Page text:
Ursula Burns joined a rare breed when she took command of Xerox Corp. (NYSE: XRXNews) in July 2009: She became just the 22nd woman ever to run a Fortune 500 company.

What isn’t so rare is that she’s a mom. In fact, all but two members of the female CEO elite at big U.S. businesses have motherhood in common. The finding, uncovered by author Douglas Branson, throws a curveball at the “mommy track” idea, and the belief that women must choose between being mothers and reaching the corner office. “You have a better chance of being a mother and becoming a company CEO than you did 15 years ago,” says Mr. Branson, a University of Pittsburgh law professor whose new book, “The Last Male Bastion,” examines female chief executives.

At present, there are 12 female CEOs of Fortune 500 companies, 11 of whom are moms. Campbell Soup Co. (NYSE: CPBNews) late last month announced its next CEO will be Denise Morrison, a senior executive with daughters aged 29 and 31. Xerox’s Ms. Burns, who spent decades moving up at the company, has a 17-year-old daughter and 21-year-old stepson. Her predecessor, Anne Mulcahy, has two offspring as well. All three executives declined to comment for this story.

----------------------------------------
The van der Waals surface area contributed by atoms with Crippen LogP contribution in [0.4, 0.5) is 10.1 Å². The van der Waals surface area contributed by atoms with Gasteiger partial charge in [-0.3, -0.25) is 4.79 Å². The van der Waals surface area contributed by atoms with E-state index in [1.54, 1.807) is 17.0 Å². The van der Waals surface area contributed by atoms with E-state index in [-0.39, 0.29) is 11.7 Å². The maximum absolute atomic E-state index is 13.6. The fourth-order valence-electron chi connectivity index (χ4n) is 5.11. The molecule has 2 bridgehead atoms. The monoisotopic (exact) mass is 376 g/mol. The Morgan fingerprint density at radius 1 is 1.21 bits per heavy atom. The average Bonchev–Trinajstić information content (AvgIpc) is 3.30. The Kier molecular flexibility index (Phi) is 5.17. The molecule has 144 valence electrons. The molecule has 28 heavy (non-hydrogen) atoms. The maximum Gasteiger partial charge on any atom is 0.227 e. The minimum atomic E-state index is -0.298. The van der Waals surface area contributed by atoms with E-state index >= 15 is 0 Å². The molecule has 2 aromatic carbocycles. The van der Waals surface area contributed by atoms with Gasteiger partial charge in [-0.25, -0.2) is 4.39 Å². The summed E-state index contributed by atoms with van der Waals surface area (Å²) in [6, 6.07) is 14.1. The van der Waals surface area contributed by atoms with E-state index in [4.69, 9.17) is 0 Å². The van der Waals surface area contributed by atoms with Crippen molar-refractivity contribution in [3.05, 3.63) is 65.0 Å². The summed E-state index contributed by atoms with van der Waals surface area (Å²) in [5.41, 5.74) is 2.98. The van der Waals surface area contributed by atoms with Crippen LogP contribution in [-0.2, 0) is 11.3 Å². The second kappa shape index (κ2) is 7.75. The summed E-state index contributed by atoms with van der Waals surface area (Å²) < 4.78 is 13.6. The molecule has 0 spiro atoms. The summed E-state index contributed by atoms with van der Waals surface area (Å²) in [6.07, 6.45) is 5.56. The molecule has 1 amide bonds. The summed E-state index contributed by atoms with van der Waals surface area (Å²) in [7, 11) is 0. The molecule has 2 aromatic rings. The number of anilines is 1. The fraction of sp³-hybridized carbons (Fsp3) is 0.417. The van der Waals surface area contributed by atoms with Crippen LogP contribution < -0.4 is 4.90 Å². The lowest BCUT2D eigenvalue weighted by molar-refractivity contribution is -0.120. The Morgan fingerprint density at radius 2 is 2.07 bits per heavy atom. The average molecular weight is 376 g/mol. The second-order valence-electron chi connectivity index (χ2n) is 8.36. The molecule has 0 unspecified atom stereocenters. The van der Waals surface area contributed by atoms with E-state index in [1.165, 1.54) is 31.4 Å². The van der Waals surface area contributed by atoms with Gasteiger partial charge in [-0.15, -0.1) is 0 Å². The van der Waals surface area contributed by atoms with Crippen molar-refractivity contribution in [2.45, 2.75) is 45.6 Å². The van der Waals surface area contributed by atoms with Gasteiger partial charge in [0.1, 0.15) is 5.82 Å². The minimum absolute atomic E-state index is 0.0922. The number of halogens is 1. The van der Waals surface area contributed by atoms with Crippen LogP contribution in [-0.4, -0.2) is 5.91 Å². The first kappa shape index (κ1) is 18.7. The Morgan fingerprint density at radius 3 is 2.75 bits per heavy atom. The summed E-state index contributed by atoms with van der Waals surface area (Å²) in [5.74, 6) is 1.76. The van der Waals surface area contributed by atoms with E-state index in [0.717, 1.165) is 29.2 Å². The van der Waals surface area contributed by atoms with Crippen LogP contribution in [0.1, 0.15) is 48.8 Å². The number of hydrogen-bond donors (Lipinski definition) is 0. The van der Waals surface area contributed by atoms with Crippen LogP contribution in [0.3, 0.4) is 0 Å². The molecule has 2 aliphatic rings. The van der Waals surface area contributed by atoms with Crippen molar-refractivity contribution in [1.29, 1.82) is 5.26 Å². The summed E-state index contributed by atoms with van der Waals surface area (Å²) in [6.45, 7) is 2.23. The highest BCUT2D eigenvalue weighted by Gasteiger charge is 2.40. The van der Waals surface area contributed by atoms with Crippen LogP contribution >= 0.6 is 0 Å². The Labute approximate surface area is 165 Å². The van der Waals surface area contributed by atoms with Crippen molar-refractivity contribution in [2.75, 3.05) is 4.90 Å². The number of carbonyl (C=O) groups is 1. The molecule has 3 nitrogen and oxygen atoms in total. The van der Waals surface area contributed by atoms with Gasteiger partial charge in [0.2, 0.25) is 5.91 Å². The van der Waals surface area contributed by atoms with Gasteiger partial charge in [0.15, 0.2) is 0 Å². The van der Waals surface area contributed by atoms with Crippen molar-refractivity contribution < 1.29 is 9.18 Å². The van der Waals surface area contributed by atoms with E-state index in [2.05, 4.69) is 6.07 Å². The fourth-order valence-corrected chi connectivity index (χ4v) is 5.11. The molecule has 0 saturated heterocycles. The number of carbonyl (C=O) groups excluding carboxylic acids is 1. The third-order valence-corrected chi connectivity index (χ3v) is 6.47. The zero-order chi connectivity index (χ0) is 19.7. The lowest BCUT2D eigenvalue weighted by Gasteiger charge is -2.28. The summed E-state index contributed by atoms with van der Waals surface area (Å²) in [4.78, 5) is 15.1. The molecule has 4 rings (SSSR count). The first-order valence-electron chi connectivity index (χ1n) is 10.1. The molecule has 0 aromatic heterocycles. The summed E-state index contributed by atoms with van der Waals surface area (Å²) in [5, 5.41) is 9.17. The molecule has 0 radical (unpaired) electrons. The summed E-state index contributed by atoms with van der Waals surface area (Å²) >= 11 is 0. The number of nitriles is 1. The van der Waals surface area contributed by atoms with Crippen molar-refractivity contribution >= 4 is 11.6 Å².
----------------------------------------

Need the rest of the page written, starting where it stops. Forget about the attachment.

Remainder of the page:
The prevalence of mothers in the corner office hardly means women’s careers aren’t disadvantaged by parenthood. Men with children are more likely to rise into management than women with children in most major industries, including retail, health care and financial services, according to a U.S. Government Accountability Office report on the gender gap released Sept. 28. The 79 cents manager moms make for every dollar earned by manager dads “has not budged since 2000,” the report concluded.